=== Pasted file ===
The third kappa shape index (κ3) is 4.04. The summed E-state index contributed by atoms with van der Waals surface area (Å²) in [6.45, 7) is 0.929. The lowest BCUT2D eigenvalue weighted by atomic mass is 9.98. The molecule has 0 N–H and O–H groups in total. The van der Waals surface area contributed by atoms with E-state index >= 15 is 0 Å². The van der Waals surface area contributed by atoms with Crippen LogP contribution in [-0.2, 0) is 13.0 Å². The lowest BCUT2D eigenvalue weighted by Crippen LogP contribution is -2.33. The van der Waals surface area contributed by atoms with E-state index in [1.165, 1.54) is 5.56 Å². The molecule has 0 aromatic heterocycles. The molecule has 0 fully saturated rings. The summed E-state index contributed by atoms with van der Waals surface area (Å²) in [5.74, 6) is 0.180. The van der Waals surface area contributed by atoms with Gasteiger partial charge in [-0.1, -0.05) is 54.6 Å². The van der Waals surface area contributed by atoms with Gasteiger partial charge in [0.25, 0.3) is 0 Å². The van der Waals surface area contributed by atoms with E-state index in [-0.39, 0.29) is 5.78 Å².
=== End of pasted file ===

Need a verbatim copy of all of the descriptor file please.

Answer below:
The third kappa shape index (κ3) is 4.04. The summed E-state index contributed by atoms with van der Waals surface area (Å²) in [6.45, 7) is 0.929. The lowest BCUT2D eigenvalue weighted by atomic mass is 9.98. The molecule has 0 N–H and O–H groups in total. The van der Waals surface area contributed by atoms with E-state index >= 15 is 0 Å². The van der Waals surface area contributed by atoms with Crippen LogP contribution in [-0.2, 0) is 13.0 Å². The lowest BCUT2D eigenvalue weighted by Crippen LogP contribution is -2.33. The van der Waals surface area contributed by atoms with E-state index in [1.165, 1.54) is 5.56 Å². The molecule has 0 aromatic heterocycles. The molecule has 0 fully saturated rings. The summed E-state index contributed by atoms with van der Waals surface area (Å²) in [5.74, 6) is 0.180. The van der Waals surface area contributed by atoms with Gasteiger partial charge in [-0.1, -0.05) is 54.6 Å². The van der Waals surface area contributed by atoms with Gasteiger partial charge in [0.25, 0.3) is 0 Å². The van der Waals surface area contributed by atoms with E-state index in [-0.39, 0.29) is 5.78 Å².